Critics, supporters of Kauai dairy farm seek to sway public opin - Hawaii News Now - KGMB and KHNL

Critics, supporters of Kauai dairy farm seek to sway public opinion

(Image: Hawaii Dairy Farms) (Image: Hawaii Dairy Farms)
(Image: Hawaii Dairy Farms) (Image: Hawaii Dairy Farms)
KOLOA, KAUAI (HawaiiNewsNow) -

A proposed dairy farm on Kauai's south shore is not only fighting lawsuits. It's fighting with critics over the public's perception of the project.

The battle for Mahaulepu is, above all, about the water that flows through several farms into the Waiopili stream and out to the ocean.

That water is polluted and no one knows why. The head of the state's Clean Water Branch thinks its soil sediment or animal feces; maybe feral pigs, ducks or horses.

The Friends of Mahaulepu are convinced it will get much worse with 699 cows grazing in the area. They've been fighting to stop it with public meetings, letter writing, newspaper ads, and radio spots.

In one radio spot the announcer says, "There's not gonna be zero discharge. They now admit they're going to put nitrates and phosphorous into the stream and into the ocean."

But Amy Hennessey, spokeswoman for the Ulupono Initiative, Hawaii Dairy Farms investor, says there's more to it.

"There is the potential (of discharge) for no more than 10 days of the year. One percent nitrogen, 2 percent phosphorous," she said. "That's actually trace amounts compared to what's applied every day to the golf courses in the Poipu area and on people's yards in neighborhoods."

The dairy farm was first proposed for 577 acres of agricultural lands in 2014.

Investor Ulupono Initiative is funded by eBay founder Pierre Omidyar, and has pushed for more local food production. Most of Hawaii's milk comes from the mainland because of the high costs of producing milk locally.

Opponents, though, say the project could threaten the environment.

One radio spot from opponents focuses on the flood risk: "Oh no, what if we have another Darby? Or 40 days and 40 nights of rain? Oh, it would be terrible. Two million pounds of manure a month. It's all gonna flow into the ditches and go right out into the ocean."

Hennessey says that won't happen because the company's large effluent pond would hold weeks worth of runoff.

"There would have to be a really devastating natural disaster for that to happen, something probably worse than a 100-year storm," she said.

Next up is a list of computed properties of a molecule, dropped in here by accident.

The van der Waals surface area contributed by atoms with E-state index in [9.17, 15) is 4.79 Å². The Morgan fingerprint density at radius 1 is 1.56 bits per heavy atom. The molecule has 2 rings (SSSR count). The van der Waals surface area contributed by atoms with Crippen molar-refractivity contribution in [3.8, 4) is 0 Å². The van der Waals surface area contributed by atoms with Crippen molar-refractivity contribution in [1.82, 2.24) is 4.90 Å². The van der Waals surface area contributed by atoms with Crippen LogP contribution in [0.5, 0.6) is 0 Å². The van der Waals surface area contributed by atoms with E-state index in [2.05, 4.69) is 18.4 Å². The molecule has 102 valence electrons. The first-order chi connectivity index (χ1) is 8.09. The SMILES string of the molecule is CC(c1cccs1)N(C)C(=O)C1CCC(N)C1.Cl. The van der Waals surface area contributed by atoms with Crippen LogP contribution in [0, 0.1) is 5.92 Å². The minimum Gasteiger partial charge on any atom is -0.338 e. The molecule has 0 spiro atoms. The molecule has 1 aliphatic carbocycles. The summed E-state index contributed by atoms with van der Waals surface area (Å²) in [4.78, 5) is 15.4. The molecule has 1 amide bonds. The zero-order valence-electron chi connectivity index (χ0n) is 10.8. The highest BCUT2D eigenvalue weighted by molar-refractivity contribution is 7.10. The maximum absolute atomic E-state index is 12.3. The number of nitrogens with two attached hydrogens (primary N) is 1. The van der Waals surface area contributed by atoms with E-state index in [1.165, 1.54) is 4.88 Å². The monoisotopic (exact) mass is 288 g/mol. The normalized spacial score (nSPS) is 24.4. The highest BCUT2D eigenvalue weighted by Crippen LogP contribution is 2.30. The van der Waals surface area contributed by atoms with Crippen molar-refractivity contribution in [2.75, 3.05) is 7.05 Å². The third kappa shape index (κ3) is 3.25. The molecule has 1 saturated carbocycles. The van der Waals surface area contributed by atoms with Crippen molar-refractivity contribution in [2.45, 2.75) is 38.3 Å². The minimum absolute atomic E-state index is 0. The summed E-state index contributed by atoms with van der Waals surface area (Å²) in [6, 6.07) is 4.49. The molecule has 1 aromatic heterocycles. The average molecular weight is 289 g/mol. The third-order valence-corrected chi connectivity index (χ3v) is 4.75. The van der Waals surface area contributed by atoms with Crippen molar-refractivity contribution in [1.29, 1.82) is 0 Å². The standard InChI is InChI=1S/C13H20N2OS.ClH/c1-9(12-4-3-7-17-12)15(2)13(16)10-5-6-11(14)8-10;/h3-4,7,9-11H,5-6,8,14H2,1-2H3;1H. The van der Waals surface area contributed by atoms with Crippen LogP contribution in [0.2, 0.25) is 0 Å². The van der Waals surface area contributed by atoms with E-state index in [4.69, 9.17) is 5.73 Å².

Then there's the grass the cows would graze on, called kikuyu.

It grows in a thick mat meant to catch the manure, which would biodegrade into a natural fertilizer. The nearest groundwater well would be 1,000 feet away at a higher elevation. Fences would keep the cows away from drainage ditches. Water quality would be monitored around the clock.

"So we've worked with soil scientists, water specialists, agriculture design specialists, who know all the codes on how to design a farm properly to make sure all the safety controls in here are more than protective," Hennessey said.

But Friends of Mahaulepu President Bridget Hammerquist says her group has serious doubts.

When asked if the truth could be somewhere in the middle, she answered "no."

"I think they're using fuzzy math to get there," she said. "And there's a lot of good people in the community, biologists, micro biologists, marine biologists, who have studied this plan."

The Friends of Mahaulepu are disputing nearly every aspect of the dairy farm plan, from the risk to the aquifer to the soil to the odors. The list goes on.  Hammerquist sees the dairy as a money-hungry operation, planning to nearly triple the number of cows.

"There's been a lot of misrepresentation from the dairy to the public," she said, "and they lost public confidence from their own statements."

Hennessey, meanwhile, says the project has had to correct some mistakes, but nothing malicious. Hawaii Dairy Farms still thinks Mahaulelpu is the best place for a sustainable dairy.

"We've done research," said Hennessey, "we've adjusted our plans to accommodate a lot of the things they've asked us to do. So it's really disappointing that there continues to be mistrust and mis-characterization of those changes when they're exactly what the community is asking for."

Hawaii Dairy Farms plans to submit a final Environmental Impact Statement by the end of this year. Then the Health Department has a month to decide whether to issue the permit. If it does, Friends of Mahaulepu leaders promising another lawsuit.

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